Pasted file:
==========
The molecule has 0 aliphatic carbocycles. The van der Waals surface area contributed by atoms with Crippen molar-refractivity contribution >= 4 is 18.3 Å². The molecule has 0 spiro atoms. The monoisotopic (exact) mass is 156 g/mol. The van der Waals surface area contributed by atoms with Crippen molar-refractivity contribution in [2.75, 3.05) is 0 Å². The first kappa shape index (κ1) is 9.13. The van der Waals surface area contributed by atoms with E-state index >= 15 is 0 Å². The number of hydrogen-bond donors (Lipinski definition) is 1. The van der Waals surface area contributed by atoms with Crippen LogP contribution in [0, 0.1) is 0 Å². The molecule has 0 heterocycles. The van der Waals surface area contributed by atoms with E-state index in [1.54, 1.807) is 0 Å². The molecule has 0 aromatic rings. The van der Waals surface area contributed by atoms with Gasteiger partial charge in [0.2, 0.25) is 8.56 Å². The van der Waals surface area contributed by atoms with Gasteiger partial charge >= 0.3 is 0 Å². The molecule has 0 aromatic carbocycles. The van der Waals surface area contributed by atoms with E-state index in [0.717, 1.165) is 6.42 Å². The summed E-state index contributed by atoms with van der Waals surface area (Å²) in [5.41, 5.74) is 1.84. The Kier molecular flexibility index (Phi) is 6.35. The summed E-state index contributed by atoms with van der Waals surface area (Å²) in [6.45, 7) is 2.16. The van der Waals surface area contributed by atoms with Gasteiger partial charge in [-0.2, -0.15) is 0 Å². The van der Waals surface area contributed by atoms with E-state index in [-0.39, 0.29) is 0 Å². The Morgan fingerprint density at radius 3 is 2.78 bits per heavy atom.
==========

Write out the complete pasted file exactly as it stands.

The molecule has 0 aliphatic carbocycles. The van der Waals surface area contributed by atoms with Crippen molar-refractivity contribution >= 4 is 18.3 Å². The molecule has 0 spiro atoms. The monoisotopic (exact) mass is 156 g/mol. The van der Waals surface area contributed by atoms with Crippen molar-refractivity contribution in [2.75, 3.05) is 0 Å². The first kappa shape index (κ1) is 9.13. The van der Waals surface area contributed by atoms with E-state index >= 15 is 0 Å². The number of hydrogen-bond donors (Lipinski definition) is 1. The van der Waals surface area contributed by atoms with Crippen LogP contribution in [0, 0.1) is 0 Å². The molecule has 0 heterocycles. The van der Waals surface area contributed by atoms with E-state index in [1.54, 1.807) is 0 Å². The molecule has 0 aromatic rings. The van der Waals surface area contributed by atoms with Gasteiger partial charge in [0.2, 0.25) is 8.56 Å². The van der Waals surface area contributed by atoms with Gasteiger partial charge >= 0.3 is 0 Å². The molecule has 0 aromatic carbocycles. The van der Waals surface area contributed by atoms with E-state index in [0.717, 1.165) is 6.42 Å². The summed E-state index contributed by atoms with van der Waals surface area (Å²) in [5.41, 5.74) is 1.84. The Kier molecular flexibility index (Phi) is 6.35. The summed E-state index contributed by atoms with van der Waals surface area (Å²) in [6.45, 7) is 2.16. The van der Waals surface area contributed by atoms with Gasteiger partial charge in [-0.2, -0.15) is 0 Å². The van der Waals surface area contributed by atoms with E-state index in [-0.39, 0.29) is 0 Å². The Morgan fingerprint density at radius 3 is 2.78 bits per heavy atom.